In our cash/fame/stuff-oriented society, it seems that the only true rebellion left is to do something society neither particularly values, nor supports. Better yet, something that society simply yawns at.

Writing, for example.

I get way more money and social adulation from going to my job every day than I do from selling my writing.

At my job, I get cash for every hour that I’m in the office (even including the minutes that I may spend going to the john, making a fresh cup of tea, and chatting with other staffers). I get a certain amount of social respect thanks to my job title, and every day I get thanks and appreciation from my co-workers for solving problems for them.

Today, I made a couple phone calls, signed my name on some payment approvals, chatted about my job goals for the coming six months while drinking a cup of Irish Breakfast tea, and altered a couple bits of text and html on a website. Some days are more difficult, complex and knotty, but really, plenty of them aren’t. Some are even easier.

Basically, at my job, I get big rewards just for showing up.

Writing though?

Even with my current astounding author’s stature (cough of laughter) I make less money per hour than the lowest fast-food worker or migrant farm hand. I can pick cherries and apples for more per hour than I get from writing an award-winning story.

I get more appreciation from my wife if I show up and take the kid off her hands so she can go to a yoga class than I do for sitting down and writing 2000 words. Don’t get me wrong, Anjula is incredibly supportive of my writing. She let me travel in SE Asia for a month doing research for a book. She’s a genuine saint. But when push comes to shove, she appreciates the childcare help a heck of a lot more than the daily writing work. Childcare is tangible, immediate, useful. It helps out, now. It produces a result, now. It makes our life better, now.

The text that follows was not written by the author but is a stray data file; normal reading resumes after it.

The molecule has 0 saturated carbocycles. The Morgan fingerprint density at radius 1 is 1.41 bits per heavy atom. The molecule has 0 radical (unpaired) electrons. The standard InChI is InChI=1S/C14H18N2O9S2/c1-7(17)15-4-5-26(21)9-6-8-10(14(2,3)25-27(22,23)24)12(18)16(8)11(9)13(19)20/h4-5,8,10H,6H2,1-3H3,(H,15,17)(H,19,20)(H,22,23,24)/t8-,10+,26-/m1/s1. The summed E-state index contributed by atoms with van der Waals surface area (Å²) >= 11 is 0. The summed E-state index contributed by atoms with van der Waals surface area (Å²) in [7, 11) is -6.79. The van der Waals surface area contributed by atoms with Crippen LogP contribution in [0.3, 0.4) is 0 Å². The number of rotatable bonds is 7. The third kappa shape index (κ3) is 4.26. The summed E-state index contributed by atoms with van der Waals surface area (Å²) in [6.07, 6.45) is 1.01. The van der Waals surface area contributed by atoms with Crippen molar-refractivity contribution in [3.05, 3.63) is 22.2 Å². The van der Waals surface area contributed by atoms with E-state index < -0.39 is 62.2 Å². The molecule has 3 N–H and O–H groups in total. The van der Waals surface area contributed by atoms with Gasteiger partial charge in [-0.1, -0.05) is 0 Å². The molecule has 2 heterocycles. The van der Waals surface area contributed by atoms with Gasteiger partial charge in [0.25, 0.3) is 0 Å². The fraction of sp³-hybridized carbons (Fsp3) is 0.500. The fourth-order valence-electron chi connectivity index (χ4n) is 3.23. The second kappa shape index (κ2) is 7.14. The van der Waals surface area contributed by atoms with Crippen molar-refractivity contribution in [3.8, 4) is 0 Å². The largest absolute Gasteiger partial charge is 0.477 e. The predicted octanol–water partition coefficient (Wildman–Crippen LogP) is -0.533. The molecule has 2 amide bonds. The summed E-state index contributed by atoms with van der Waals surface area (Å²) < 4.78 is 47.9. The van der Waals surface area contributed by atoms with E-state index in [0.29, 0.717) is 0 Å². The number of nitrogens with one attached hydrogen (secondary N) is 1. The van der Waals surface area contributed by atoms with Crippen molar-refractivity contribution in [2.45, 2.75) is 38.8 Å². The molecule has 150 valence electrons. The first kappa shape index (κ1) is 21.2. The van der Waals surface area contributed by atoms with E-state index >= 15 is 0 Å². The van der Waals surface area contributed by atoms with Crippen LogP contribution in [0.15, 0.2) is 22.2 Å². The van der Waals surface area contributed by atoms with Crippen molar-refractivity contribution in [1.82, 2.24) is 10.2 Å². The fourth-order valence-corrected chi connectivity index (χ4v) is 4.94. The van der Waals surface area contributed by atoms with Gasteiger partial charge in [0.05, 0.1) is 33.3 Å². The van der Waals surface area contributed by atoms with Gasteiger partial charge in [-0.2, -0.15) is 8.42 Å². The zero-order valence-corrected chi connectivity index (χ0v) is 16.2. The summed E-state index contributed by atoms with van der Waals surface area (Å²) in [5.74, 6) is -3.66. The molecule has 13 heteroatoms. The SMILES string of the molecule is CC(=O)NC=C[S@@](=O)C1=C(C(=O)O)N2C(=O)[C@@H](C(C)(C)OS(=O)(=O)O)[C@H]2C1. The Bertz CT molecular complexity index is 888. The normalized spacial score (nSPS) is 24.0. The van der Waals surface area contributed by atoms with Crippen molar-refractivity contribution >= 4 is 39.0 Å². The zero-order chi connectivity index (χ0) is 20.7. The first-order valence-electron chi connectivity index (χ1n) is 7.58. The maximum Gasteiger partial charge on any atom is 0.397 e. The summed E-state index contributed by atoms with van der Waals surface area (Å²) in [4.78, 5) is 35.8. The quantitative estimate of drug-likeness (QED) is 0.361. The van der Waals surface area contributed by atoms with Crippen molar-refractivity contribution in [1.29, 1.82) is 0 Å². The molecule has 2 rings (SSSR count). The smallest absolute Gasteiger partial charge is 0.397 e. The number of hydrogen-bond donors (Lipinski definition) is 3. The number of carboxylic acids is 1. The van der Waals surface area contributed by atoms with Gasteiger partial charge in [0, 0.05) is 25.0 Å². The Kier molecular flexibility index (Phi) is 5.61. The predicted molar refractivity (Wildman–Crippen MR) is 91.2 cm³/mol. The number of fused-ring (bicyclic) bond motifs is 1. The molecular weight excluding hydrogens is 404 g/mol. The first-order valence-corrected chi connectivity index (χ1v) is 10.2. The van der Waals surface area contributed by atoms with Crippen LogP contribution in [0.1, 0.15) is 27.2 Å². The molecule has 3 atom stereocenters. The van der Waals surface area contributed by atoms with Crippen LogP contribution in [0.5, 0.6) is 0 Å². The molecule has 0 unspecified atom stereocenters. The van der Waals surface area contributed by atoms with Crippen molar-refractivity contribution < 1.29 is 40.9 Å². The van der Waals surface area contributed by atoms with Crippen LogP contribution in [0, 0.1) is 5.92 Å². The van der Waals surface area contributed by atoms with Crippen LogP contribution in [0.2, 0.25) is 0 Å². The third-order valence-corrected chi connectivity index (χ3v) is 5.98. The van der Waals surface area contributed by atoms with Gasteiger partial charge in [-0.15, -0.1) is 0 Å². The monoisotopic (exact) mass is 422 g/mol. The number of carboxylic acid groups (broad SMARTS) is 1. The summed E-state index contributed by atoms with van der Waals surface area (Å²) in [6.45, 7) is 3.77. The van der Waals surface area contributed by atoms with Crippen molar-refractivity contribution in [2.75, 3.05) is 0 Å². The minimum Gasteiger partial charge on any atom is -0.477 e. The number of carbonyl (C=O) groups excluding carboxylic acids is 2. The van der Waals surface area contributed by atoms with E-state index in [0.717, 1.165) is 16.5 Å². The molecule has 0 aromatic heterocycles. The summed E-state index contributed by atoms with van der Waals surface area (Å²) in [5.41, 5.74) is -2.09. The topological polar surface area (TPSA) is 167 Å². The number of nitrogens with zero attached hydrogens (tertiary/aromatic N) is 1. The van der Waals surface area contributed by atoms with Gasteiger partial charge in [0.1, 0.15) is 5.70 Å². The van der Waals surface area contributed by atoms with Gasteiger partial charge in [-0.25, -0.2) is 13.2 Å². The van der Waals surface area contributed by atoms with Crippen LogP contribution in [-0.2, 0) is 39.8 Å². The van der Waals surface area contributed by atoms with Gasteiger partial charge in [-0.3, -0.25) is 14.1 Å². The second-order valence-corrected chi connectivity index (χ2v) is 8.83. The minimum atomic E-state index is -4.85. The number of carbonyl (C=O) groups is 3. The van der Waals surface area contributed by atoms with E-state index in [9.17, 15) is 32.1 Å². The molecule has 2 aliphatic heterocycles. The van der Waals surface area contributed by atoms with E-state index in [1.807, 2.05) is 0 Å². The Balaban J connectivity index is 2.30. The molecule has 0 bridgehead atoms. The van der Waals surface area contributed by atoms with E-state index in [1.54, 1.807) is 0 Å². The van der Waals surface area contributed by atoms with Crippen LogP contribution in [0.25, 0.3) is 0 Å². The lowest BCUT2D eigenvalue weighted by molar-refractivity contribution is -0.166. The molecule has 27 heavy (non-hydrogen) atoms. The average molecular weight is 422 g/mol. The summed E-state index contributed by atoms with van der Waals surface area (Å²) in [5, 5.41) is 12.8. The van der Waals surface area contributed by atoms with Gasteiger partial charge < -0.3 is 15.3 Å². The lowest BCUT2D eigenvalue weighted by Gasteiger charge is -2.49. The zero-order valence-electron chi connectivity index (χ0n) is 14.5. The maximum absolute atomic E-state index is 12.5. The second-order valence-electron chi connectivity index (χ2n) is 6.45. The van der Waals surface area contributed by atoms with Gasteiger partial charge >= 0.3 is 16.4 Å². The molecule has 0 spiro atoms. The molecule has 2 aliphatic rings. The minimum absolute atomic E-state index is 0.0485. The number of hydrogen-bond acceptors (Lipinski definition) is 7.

I feel like a thief and a rebel every time I carve out time to write. As though I’m doing something truly subversive, simply by spending so many hours of my day on projects which are likely to lead nowhere or to return almost nothing. Insanity! Stupidity! I could have been an investment banker. I could have been a consultant. I could have been a migrant farmworker.

And yet here I sit in my little office, tap-tap-tapping away, stealing money from my son’s future education, stealing a larger house from over my family’s head, stealing time from my son’s upbringing, stealing retirement security from my wife. There’s no justification for this absurdity, this childish whimsy.

Maybe this is different for authors who have proven themselves in the commercial marketplace, who can point to their writing work and say “Job.” or even better, “Breadwinner.” With cash comes respect. But for the rest of us?

Sometimes, the only thing that helps me show up and get my words down on paper is the sense of rebellion that comes from doing something as absurd as this. The perverse satisfaction of doing something that will pay off in such a way that my professional triumphs can be scoffed at by a Starbucks barrista. The sheer stupidity of it carries its own attraction.

Today, I turn on my office lights, crank up the music, and revel in the plain orneriness of creating something that society will value at pennies a word.